In 2004, eight states decided they wouldn’t wait for President George W. Bush to take steps against climate change. They sued to force five power companies to cut plant emissions.
The Obama administration today will urge the U.S. Supreme Court to throw out the suit, arguing alongside American Electric Power Co., Xcel Energy Inc. (XEL), Duke Energy Corp. (DUK) and Southern Co. (SO) The administration contends the Environmental Protection Agency is already taking steps against climate change.
“In some respects, the case has already achieved its objective,” said Patrick Parenteau, a professor who specializes in climate-change law at Vermont Law School. “The whole point of filing this case back in the Bush administration was to get EPA off its duff to regulate greenhouse gases from coal-fired power plants, and they are.”
The states, now numbering six including New York and California, aim to keep the suit alive. They say the EPA still hasn’t taken action to reduce carbon dioxide emissions from the plants that are the subject of the suit.
“This case is all about the contribution of these five companies to the problem of global warming, and EPA is not addressing that contribution at all,” said Matthew Pawa, a lawyer representing three land trusts that also sued the power companies.
The suits also name the Tennessee Valley Authority, the government-owned corporation that has 59 coal-burning units.
Trade groups representing automakers, oil companies, farmers, mining companies, chemical companies and manufacturers all urge rejection of the suits, in some cases saying their members might face similar claims. DuPont Co. and oil companies led by Chevron USA Inc. also filed a brief backing the power companies.
“The case will determine whether American energy policy, and to a great extent economic policy, is determined by juries in the context of the climate-change tort lawsuits, as opposed to the people’s elected representatives,” said Peter Glaser, a Washington lawyer who filed a brief on behalf of the American Farm Bureau Federation and the National Mining Association.
The case marks the Supreme Court’s second foray into the debate over climate change. In a 2007 case decided 5-4, the court ordered the EPA to consider regulating greenhouse-gas emissions.
The states and land trusts contend that carbon emissions are a “public nuisance,” a legal theory more typically used in cases of localized pollution. In letting the suits proceed, the New York-based 2nd U.S. Circuit Court of Appeals overturned a judge who concluded the dispute belonged in the political arena, not the courts.
The suits are part of a multifaceted battle over climate change. Opponents -- including businesses, Republicans and some Democrats -- say the EPA’s new carbon emission limits will destroy jobs and increase electricity bills without any environmental benefit.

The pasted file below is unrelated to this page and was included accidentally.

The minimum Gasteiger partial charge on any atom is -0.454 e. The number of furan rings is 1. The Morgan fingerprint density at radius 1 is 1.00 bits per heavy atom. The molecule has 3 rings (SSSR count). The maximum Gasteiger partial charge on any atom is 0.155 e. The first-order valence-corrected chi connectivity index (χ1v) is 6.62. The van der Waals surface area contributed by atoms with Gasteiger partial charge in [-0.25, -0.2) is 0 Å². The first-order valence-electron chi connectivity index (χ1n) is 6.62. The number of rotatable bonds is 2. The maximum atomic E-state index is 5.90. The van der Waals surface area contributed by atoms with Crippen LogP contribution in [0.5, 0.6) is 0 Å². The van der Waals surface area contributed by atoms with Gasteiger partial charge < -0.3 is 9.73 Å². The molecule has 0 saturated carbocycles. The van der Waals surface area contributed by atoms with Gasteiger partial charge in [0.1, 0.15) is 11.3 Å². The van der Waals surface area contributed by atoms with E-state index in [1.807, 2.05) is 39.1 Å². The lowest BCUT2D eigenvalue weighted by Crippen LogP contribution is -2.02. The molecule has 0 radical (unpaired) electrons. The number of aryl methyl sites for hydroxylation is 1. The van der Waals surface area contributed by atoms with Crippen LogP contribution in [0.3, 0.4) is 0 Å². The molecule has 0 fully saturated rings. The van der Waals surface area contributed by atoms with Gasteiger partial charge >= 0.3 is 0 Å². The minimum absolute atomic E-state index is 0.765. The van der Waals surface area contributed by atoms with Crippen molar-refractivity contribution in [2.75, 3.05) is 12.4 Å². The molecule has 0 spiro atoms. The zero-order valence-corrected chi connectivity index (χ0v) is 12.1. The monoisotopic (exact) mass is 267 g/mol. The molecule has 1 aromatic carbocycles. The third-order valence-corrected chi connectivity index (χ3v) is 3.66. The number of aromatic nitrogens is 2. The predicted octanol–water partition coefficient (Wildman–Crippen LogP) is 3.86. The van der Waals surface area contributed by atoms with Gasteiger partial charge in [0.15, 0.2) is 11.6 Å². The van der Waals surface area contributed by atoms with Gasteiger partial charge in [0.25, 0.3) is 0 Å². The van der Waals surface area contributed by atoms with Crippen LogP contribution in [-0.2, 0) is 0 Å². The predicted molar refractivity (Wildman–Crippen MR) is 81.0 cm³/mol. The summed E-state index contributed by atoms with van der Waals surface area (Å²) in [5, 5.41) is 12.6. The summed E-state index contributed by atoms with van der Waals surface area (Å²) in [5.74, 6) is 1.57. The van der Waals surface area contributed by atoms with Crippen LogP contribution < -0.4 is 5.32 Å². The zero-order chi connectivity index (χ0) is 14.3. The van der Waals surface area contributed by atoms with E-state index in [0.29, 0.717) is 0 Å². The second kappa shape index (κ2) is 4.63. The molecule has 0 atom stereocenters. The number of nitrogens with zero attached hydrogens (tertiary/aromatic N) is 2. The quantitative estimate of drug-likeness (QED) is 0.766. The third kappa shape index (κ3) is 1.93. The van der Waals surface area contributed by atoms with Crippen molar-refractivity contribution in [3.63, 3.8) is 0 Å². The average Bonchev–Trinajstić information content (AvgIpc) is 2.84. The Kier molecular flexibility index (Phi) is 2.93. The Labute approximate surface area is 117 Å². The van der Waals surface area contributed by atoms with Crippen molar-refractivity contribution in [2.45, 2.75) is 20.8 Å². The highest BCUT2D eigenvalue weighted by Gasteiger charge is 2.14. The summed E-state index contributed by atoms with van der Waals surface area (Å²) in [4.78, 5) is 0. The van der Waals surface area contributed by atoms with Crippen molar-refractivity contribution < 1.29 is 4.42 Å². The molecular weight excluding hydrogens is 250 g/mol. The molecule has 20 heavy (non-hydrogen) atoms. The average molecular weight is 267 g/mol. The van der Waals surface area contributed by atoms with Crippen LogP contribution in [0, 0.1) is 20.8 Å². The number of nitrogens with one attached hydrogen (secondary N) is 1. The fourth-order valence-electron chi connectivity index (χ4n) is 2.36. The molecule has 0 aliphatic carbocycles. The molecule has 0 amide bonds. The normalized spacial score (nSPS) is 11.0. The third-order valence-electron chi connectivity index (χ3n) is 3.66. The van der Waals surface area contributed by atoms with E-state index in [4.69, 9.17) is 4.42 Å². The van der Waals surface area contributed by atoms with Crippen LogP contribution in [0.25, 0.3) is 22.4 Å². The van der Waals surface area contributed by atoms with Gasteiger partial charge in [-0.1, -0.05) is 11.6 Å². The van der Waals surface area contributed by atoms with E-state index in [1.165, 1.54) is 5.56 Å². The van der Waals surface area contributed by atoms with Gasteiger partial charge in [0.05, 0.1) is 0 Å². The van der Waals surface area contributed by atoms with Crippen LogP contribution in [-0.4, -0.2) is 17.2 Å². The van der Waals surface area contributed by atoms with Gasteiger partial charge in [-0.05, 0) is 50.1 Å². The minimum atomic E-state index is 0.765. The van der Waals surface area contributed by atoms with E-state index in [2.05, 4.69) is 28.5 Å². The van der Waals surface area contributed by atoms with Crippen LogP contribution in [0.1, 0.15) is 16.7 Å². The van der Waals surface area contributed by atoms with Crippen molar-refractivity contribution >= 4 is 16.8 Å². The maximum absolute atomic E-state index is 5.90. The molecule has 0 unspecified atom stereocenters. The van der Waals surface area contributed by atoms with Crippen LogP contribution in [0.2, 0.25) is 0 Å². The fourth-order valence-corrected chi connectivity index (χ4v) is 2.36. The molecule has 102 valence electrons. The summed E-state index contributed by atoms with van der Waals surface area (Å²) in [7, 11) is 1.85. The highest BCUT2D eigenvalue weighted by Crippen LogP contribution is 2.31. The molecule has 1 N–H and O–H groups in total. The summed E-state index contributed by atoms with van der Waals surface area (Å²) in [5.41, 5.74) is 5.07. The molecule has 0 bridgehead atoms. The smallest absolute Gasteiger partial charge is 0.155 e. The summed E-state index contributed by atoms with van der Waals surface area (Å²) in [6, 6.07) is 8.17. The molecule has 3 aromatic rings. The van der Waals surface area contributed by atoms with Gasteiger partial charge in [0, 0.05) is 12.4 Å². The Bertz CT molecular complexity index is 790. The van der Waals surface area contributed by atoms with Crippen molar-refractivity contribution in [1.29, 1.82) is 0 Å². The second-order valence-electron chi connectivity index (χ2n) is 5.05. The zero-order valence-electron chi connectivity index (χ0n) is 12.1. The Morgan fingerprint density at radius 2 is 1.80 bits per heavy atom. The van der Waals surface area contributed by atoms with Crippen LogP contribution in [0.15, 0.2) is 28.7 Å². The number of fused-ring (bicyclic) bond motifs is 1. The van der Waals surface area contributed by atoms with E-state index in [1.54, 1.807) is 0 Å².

The EPA began regulating greenhouse gases from vehicles and industrial polluters in January. The rules became President Barack Obama’s lever to limit carbon emissions after Congress failed to pass climate-change legislation last year.
Earlier this month, the House of Representatives -- facing a threatened Obama veto -- voted to repeal the agency’s authority, while the Senate rejected an identical measure.
Right to Sue
The states said in their 2004 lawsuit that carbon dioxide from the utilities involved in the case represents about 25 percent of emissions from U.S. power plants and 10 percent from all domestic sources. Vermont, Rhode Island, Iowa, Connecticut and New York City are also plaintiffs.
The companies say the states lacked the legal right, or standing, to sue because they can’t show that they were harmed by anything the utilities did or that they would benefit from a ruling against the power companies.
State officials say they have standing because a reduction in carbon dioxide emissions from the plants would ease climate change. They point to the 2007 Supreme Court decision, which allowed a state suit that sought to make the EPA regulate auto emissions.
In arguing for dismissal, the Obama administration is pointing to the EPA’s actions against climate change under the Clean Air Act. The government says those steps override the right of the states and land trusts to press a nuisance suit under federal law.
“EPA’s regulatory activities speak directly to the issue of greenhouse-gas emissions,” acting U.S. Solicitor General Neal Katyal argued.
The states and land trusts counter that the agency has begun imposing limits only on new and modified plants, not on the existing ones at issue in the lawsuits. Although the EPA is working on rules to govern existing plants, the administration said in court papers that the agency won’t necessarily limit emissions from those plants.
“They’ve promised to engage in a process that may come to something and may come to nothing,” Pawa said. “You can’t just assume that something is going to happen when this is an area that’s clearly in flux.”
Justice Sonia Sotomayor, who heard arguments in the case as a judge on the 2nd Circuit, isn’t taking part in deciding it now. The court probably will rule by the end of June.
The case is American Electric Power v. Connecticut, 10-174.